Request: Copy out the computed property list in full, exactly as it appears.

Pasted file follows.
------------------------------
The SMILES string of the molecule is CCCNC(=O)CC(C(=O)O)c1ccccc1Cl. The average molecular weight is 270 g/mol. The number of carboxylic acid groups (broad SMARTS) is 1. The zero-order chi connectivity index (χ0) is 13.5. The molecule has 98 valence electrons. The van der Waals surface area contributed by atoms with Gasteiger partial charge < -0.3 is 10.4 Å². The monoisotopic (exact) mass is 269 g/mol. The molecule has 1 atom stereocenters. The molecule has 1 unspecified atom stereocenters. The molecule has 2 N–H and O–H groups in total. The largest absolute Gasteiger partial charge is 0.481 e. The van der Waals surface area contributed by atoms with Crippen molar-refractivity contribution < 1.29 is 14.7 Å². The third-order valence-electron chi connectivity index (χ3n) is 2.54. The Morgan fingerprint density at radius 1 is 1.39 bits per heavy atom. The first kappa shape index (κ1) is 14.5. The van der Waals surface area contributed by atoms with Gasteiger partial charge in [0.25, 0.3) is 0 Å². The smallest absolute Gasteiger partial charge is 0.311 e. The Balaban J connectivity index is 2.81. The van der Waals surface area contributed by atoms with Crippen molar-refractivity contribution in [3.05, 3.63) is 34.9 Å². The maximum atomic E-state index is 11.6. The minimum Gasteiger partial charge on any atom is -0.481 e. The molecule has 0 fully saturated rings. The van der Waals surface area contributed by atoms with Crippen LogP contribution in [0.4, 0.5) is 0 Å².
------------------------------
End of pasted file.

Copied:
The SMILES string of the molecule is CCCNC(=O)CC(C(=O)O)c1ccccc1Cl. The average molecular weight is 270 g/mol. The number of carboxylic acid groups (broad SMARTS) is 1. The zero-order chi connectivity index (χ0) is 13.5. The molecule has 98 valence electrons. The van der Waals surface area contributed by atoms with Gasteiger partial charge < -0.3 is 10.4 Å². The monoisotopic (exact) mass is 269 g/mol. The molecule has 1 atom stereocenters. The molecule has 1 unspecified atom stereocenters. The molecule has 2 N–H and O–H groups in total. The largest absolute Gasteiger partial charge is 0.481 e. The van der Waals surface area contributed by atoms with Crippen molar-refractivity contribution < 1.29 is 14.7 Å². The third-order valence-electron chi connectivity index (χ3n) is 2.54. The Morgan fingerprint density at radius 1 is 1.39 bits per heavy atom. The first kappa shape index (κ1) is 14.5. The van der Waals surface area contributed by atoms with Gasteiger partial charge in [0.25, 0.3) is 0 Å². The smallest absolute Gasteiger partial charge is 0.311 e. The Balaban J connectivity index is 2.81. The van der Waals surface area contributed by atoms with Crippen molar-refractivity contribution in [3.05, 3.63) is 34.9 Å². The maximum atomic E-state index is 11.6. The minimum Gasteiger partial charge on any atom is -0.481 e. The molecule has 0 fully saturated rings. The van der Waals surface area contributed by atoms with Crippen LogP contribution in [0.4, 0.5) is 0 Å².